Henning Mankell, the hesitant figurehead of Scandinavian crime fiction whose books about the gloomy, soul-searching police inspector Kurt Wallander enticed readers around the world, has died, according to The Associated Press.
Mankell's publisher Leopard said Monday on its website that the author and theater director died in the city of Goteborg, southwestern Sweden, during the night. He had cancer
His books, including "Faceless Killers," "The Troubled Man," "One Step Behind" and "Sidetracked," sold more than 40 million copies worldwide. His main fictional character, Kurt Wallander, is a police inspector living and working in Sweden. In the novels, he solves shocking murders with his colleagues. The novels explore the downfall of Swedish society.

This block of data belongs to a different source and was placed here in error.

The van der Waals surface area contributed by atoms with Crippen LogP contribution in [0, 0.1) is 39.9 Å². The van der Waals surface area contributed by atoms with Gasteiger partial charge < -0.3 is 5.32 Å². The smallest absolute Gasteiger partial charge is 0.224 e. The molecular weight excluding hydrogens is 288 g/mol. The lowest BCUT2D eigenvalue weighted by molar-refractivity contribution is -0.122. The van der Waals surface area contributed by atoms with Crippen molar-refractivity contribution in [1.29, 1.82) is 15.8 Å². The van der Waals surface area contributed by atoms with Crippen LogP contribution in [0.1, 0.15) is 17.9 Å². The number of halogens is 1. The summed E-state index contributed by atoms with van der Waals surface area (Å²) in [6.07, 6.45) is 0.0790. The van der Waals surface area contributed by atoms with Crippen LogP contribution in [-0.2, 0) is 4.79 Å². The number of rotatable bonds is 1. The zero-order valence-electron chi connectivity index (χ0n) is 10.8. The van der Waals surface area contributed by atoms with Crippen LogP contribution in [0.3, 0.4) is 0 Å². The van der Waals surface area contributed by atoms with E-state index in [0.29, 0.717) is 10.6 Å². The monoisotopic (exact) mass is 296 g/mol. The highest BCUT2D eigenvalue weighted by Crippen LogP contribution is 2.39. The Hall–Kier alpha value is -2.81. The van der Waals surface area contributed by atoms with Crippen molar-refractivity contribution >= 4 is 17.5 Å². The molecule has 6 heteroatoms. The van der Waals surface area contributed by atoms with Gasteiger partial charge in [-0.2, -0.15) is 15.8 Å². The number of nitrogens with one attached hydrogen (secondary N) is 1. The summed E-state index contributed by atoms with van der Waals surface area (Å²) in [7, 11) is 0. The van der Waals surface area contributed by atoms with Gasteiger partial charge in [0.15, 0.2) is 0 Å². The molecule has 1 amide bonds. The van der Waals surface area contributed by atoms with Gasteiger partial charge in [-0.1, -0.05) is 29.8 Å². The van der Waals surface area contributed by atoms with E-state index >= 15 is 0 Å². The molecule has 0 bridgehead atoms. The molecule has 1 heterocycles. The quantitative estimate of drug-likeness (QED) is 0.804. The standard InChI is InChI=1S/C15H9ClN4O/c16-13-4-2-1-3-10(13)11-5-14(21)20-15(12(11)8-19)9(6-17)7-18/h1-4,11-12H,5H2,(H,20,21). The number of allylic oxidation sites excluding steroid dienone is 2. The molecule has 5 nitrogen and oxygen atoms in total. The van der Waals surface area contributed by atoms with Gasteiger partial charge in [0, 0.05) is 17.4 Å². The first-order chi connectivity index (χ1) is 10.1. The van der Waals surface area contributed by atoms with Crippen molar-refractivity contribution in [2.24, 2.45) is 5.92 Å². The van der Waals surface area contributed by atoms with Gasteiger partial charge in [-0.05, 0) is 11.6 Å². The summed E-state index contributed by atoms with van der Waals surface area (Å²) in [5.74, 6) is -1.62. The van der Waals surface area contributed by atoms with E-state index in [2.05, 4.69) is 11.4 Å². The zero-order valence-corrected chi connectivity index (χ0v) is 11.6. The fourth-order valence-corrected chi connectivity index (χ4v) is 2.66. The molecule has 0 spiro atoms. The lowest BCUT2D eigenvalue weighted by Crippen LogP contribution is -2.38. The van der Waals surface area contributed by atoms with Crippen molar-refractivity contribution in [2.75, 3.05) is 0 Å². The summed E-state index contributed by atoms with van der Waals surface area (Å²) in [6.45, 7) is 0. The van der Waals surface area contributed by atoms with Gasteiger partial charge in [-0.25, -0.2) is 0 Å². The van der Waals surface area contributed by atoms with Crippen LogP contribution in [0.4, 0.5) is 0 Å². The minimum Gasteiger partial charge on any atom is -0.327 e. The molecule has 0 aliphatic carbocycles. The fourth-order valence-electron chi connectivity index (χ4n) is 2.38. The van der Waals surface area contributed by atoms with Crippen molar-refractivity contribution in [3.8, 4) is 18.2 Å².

The series has won many awards, including the German Crime Prize and the British 2001 Crime Writers Association Gold Dagger for "Sidetracked." In June 2008, he was awarded an honorary doctorate from the University of St. Andrews in Scotland.
In January 2014, Mankell revealed he had been diagnosed with the disease and wrote about his fight against it in the Guardian and a Swedish daily.
Mankell was born Feb. 3, 1948, in Stockholm, Sweden.
Survivors include his wife, Eva Bergman, the daughter of legendary Swedish film director Ingmar Bergman.